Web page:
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Wednesday, July 30, 2014

Summer Exhibition of self-portraits

I wish I could make it to haute-Provence for this summer show of Ronald's self-portraits in the village where he lived. The town also unveiled a memorial plaque above the front (back? -I was never sure!) door of his home.  His daughter Kate was there to represent the Searle family.


It looks like the exhibition has self-portraits from across Ronald's whole life-a testament to how long he lived! I've gathered many of them in this section.







Tuesday, July 29, 2014

Dragons

This cropped up on Twitter- E. Nesbit’s 'Book Of Dragons'. I'm unfamiliar with this book but it looks great and has been in print for a century! I'm not sure which edition features these wonderful Searle dragons but it looks like early Searle-perhaps late forties?



A similar dragon design appeared in this illustration for a Patrick Campbell story in Lilliput magazine.

This next one appeared in 'Haven't We Met Before Somewhere?' (1966)


A much later design featured in this 1982 drawing for a Lloyds Bank Brochure. 

#3 'Coping With the Unexpected in Farming' 1982



Friday, July 25, 2014

Menu

Restaurants and private clubs commissioned Searle to illustrate their menus, presumably to lend them an air of class or an ironic wink sending up their own stuffiness.

'Savage Club Ladies Night'
Published in Graphis #44 1952

Omar Khayyam Club menu 1955

Restaurant des Beaux Arts, St. Germaine, Paris
(see the post on the restaurant here)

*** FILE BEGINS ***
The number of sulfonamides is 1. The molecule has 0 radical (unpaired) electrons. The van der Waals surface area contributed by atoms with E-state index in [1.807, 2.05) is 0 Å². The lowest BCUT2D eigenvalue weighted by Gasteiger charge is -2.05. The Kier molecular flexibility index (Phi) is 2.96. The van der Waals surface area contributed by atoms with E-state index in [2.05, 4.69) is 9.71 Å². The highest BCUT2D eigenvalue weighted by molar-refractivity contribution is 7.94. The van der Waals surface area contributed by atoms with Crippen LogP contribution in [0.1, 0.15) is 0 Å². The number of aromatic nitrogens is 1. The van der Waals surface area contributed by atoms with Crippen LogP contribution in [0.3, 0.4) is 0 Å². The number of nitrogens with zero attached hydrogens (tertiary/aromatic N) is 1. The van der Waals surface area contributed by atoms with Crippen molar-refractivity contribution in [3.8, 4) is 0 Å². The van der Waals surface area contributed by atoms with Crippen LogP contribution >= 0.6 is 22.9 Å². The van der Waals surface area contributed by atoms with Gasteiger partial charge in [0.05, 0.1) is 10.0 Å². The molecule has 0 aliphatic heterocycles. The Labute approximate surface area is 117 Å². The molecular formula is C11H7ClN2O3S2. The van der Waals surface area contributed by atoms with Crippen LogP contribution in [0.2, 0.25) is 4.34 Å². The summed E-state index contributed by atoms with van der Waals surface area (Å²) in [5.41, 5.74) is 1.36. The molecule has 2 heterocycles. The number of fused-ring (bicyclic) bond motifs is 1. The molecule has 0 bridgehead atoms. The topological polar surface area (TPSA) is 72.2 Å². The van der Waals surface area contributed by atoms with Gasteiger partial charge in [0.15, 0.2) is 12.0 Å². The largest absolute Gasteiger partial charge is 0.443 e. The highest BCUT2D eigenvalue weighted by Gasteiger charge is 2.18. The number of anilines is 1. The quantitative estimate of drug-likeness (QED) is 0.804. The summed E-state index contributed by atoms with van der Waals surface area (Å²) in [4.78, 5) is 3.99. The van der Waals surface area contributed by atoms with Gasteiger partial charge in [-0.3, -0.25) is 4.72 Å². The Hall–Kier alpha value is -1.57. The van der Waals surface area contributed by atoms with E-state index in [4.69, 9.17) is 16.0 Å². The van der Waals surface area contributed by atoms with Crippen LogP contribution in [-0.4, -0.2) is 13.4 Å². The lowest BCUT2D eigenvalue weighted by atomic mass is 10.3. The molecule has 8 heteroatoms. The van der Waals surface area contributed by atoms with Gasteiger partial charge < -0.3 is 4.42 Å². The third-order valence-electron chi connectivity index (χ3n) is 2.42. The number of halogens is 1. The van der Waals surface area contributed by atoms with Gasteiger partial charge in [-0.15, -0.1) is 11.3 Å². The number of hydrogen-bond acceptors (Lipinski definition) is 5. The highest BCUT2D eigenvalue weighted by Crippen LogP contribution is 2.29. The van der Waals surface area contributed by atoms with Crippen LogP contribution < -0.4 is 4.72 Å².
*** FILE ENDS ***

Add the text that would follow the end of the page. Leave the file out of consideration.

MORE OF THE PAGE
Searle depicted the ceremonial entrance of the sommelier countless times over the years, skewering their pomp & circumstance with each drawing.

A private commission for the 'Chapitre de L'Equinoxe' the 413 Chapitre de la confrerie des chevaliers du tastevin. The dinner event marked the 50th anniversary year of the baptisme de l'Escorteur Rapide 'LE BOURGUIGNON" - a battleship!

Monday, July 14, 2014

Fernandel

Searle and his first wife, Kaye Webb, met famous French vaudevillian Fernandel on their first trip to Paris. A portait dated 29th May 1950 appeared in their 'Paris Sketchbook'.

 In 1958 Searle would again capture the actor for Punch magazine's review column of Parisian Theatre

A card with a sketch by Searle and inscribed by Fernandel dated 30th October 1958


Punch theatre critic, Eric Keown, wrote 'Fernandel is fifty, his real name Fernand Desire Constandin.  He was born in Marseilles, where his father sang in cafes. . . At twenty he went to Paris to appear at a music-hall, and was discovered overnight.  Now he is the idol of France, and his vast, friendly smile warms the armies of his fans throughout Europe and America . . . His enormous brown eyes, of surpassing honesty, look right into you while he is talking.  He thinks before he speaks, and then speech is reinforced by a running commentary of natural mime.  He has beautiful hands.'

Wednesday, July 09, 2014

Andre Francois

Searle was close to and admired the art of many of his contemporaries but none more so than Andre Francois. He even published a book on Francois' art through his Perpetua publishing house 'Andre Francois: The Biting Eye' (1960).  Searle visited the Romanian émigré at his studio in France and took a series of photographs of the artist and his studio home. I would place these photos around the early 1970s and I believe this is the studio that tragically burnt down towards the end of Francois' life.




















 In his ever meticulous manner Searle notes the top two pictures are close-ups of the bottom. He highlights the playful trompe-l'œil shelves.



Francois' style was generally less sophisticated than Searle's in terms of draughtsmanship but that was part of the success of his visual humour. Francois sometimes drew in a more intricate Searle style.

Conversely Searle's work in the 1960s approached the experimental nature of Francois', especially the expressionistic 'Anatomis & Decapitations' series and 'Baron Munchausen'.

Kate Searle, the artist's daughter, kept an autograph book as a child and collected signatures and doodles from her father's friends including this one by Francois.